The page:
LogMeIn's Free Service Permanently Logs Out
When LogMeIn introduced its free remote access software 10 years ago, it was a bold experiment. Now that experiment is about to end. Times have changed, says the company, and the freemium model no longer makes sense for this particular product. With many people going to the cloud, there just isn't as much demand for remotely accessing PCs anymore, noted LogMeIn's Craig Vercolen.
Jan 23, 2014 5:00 AM PT
LogMeIn on Tuesday announced that it will be shutting down its free service and unifying its existing portfolio of paid products in a single offering.
Existing users of LogMeIn Free will be given seven days from the next time they log on to the service to upgrade to the premium service at a discounted price of US$49.
LogMeIn was an early pioneer in what's known in business circles as the "freemium" model: A company offers a free version of its product to attract users in the hope of upselling a premium version and converting them into paying customers.
"You do freemium to disrupt the market, get a product in as many hands as possible, and spread it by word of mouth," said Craig Vercolen, senior director for corporate communications for LogMeIn.
After 10 years, though, market conditions no longer were favorable for a free version of LogMeIn, Vercolen told the E-Commerce Times.
"It's not that it's not bringing us users," he explained. "It still is. We're still getting good conversions. It's just that the market has matured to the point that there's not a lot of room left there."
Ten years ago, everyone lived on their PCs.
"You'd use remote access to get to your stuff," Vercolen continued. "Today, a lot of that stuff lives in the cloud, so remote access isn't just competing with other remote plays, but with cloud plays as well."
Given those market conditions, LogMeIn was faced with a decision: Exit or choose a new path. It chose a new path.
"We have other products in our portfolio that we offer on a freemium basis, so this is by no means an indictment of freemium," said Vercolen.
"This gives us an opportunity to focus on a premium product that, admittedly, may meet more needs than a lot of our free users have today," he added, "but we certainly [met requirements] for the uses of some of our bigger customers," Vercolen added.
Scrapping LogMeIn Free allows the company to focus its resources on current growth opportunities, such at its Web meeting app, Join.me, Vercolen explained.
"It's easily our fastest-growing product, and it's only three years old," he said. "Today, 70 percent of our users are introduced to LogMeIn through Join.me."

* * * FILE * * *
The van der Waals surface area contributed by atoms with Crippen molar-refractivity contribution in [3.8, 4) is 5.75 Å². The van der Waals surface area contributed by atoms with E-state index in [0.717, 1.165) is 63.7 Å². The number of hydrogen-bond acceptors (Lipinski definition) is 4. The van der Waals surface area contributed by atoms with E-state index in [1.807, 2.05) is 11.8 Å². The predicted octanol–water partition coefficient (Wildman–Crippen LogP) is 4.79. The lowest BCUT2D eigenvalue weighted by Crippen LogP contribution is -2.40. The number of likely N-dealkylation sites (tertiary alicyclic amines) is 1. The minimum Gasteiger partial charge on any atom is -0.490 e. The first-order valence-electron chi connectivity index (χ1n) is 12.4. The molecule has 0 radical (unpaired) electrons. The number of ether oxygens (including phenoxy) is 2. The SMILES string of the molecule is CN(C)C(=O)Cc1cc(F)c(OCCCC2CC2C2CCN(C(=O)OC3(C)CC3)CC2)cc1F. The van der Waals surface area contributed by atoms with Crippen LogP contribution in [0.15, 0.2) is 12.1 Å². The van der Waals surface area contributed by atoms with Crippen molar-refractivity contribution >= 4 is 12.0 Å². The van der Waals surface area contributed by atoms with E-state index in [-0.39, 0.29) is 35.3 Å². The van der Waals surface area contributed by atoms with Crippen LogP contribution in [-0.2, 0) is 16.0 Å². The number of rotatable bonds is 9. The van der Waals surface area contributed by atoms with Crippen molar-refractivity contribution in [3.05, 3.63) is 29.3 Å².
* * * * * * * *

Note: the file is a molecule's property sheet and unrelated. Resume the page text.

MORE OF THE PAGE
Nevertheless, some remote control offerings continue to see benefits in their freemium offerings. "We get a lot of customers from our free users," Neal Phillips, a sales rep for TeamViewer, told the E-Commerce Times.
While TeamViewer doesn't expect customers to upgrade to a premium version if they just use its software for private use, it hopes users will like its app so much, they'll talk their bosses into buying a commercial license, Phillips explained.
Programs like TeamViewer are becoming rarer, though.
"For the most part, the applications out there now are more paid for this kind of product," said Ratesh Dhir, CEO of iTeleport.
iTeleport sells its software, but it only charges a one-time fee of US$24.95 -- some competitors require annual subscriptions -- and it allows a single license to be used with an unlimited number of machines.
As one of the first remote access products for the iPhone, iTeleport always has been a paid app.
However, the company did experiment with offering free use for a limited trial period.
"We've seen that when you shift from free to paid, you can have a problem there," Dhir said.
Although the freemium model continues to be used, it can frequently backfire on those who use it.
"There have been a lot of companies that have tried the freemium model and found that it didn't scale, so they either had to go to a fully free model or fully paid," Rob Enderle, president and principal analyst of the Enderle Group, told the E-Commerce Times.
Businesses using the model have to strike a delicate balance to be successful. "If the free product is junk, users won't try the product and you won't be successful," Enderle explained, "and if it's too good, they never buy the premium product and you're not successful."